The exhibition, which was commissioned by the Vancouver Art Gallery and sponsored by Altria, looks at how design can be used as a methodology to address the problems inherent to our social, economic and political systems. The exhibit looks at the implementation of new ideas and technologies to address issues like environmental sustainability and poverty.
The exhibit was divided into eleven multimedia installations based on the following themes: urban, information, transportation, energy, images, markets, materials, manufacturing, military, health, wealth and politics. The displays included a genetically modified featherless chicken bred for tropical regions and a room made of garbage including discarded VHS tapes, computer keyboards, and dolls. The exhibit was on display at the Vancouver Art Gallery for three months from October 2, 2004 to January 3, 2005. From there, the exhibit went to the Art Gallery of Ontario in Toronto for three months from March 11 to May 29, 2005. The exhibit was on display at the Museum of Contemporary Art in Chicago from September 16, 2005 to December 31, 2006.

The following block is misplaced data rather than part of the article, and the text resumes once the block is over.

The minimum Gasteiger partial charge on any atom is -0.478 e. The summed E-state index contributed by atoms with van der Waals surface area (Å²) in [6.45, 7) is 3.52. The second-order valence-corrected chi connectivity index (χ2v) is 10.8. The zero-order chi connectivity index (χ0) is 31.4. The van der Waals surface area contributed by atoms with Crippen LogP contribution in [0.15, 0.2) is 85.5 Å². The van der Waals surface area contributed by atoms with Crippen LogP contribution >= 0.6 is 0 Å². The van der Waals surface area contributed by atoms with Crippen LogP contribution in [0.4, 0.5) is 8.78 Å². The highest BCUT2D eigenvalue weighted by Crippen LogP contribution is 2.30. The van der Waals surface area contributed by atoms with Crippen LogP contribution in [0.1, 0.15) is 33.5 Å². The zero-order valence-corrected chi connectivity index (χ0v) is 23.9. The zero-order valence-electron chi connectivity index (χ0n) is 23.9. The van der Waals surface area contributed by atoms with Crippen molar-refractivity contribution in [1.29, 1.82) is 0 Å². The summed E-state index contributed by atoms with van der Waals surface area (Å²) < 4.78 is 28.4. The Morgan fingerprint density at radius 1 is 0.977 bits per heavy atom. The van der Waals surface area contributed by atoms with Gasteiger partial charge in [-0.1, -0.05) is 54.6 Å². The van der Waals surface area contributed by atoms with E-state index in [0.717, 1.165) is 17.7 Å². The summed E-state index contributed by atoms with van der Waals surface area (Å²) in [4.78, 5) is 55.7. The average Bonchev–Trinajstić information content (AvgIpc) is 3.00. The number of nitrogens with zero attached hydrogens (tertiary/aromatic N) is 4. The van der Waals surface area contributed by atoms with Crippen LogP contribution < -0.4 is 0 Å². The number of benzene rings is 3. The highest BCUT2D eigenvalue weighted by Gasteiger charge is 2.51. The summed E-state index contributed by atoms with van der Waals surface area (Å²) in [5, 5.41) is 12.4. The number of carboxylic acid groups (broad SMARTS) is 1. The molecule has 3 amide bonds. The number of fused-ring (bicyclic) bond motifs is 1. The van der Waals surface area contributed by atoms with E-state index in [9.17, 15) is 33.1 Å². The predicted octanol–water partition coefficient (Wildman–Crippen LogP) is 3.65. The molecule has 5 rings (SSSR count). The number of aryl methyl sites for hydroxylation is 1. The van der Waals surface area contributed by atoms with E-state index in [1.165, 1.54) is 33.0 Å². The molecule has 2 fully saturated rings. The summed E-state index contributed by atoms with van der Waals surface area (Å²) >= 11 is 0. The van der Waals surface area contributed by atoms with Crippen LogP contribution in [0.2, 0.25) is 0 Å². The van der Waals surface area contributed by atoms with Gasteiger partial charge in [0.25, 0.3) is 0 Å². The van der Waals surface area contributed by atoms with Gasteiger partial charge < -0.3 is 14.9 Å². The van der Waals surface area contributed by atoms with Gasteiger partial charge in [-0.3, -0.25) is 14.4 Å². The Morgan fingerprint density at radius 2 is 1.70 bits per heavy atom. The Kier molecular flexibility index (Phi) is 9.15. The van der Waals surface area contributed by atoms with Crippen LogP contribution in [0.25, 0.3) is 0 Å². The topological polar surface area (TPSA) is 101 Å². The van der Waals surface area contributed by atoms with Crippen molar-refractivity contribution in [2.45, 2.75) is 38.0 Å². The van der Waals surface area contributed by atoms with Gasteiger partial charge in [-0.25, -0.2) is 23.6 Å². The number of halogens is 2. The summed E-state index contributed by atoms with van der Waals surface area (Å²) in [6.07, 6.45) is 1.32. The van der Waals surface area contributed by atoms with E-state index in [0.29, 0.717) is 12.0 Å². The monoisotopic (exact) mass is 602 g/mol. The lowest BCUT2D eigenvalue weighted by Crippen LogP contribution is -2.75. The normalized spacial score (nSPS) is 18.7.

The exhibition has also spawned a book written by the curator Bruce Mau, with Jennifer Leonard and the Institute without Boundaries, and a weekly electronic newsletter, and radio broadcast.
- CBC Arts (11 Mar 2005) Massive Change design exhibit hits Toronto
- CBC Arts ( 05 Oct 2004) Vancouver gallery's Mau exhibit seeks to provoke, enlighten
- Vancouver Art Gallery Massive Change: The Future of Global Design Archived 2006-04-27 at the Wayback Machine. Past Exhibitions
- Art Gallery of Ontario Massive Change: The Future of Global Design Archived 2006-04-22 at the Wayback Machine.
- Museum of Contemporary Art (Chicago) Upcoming Exhibitions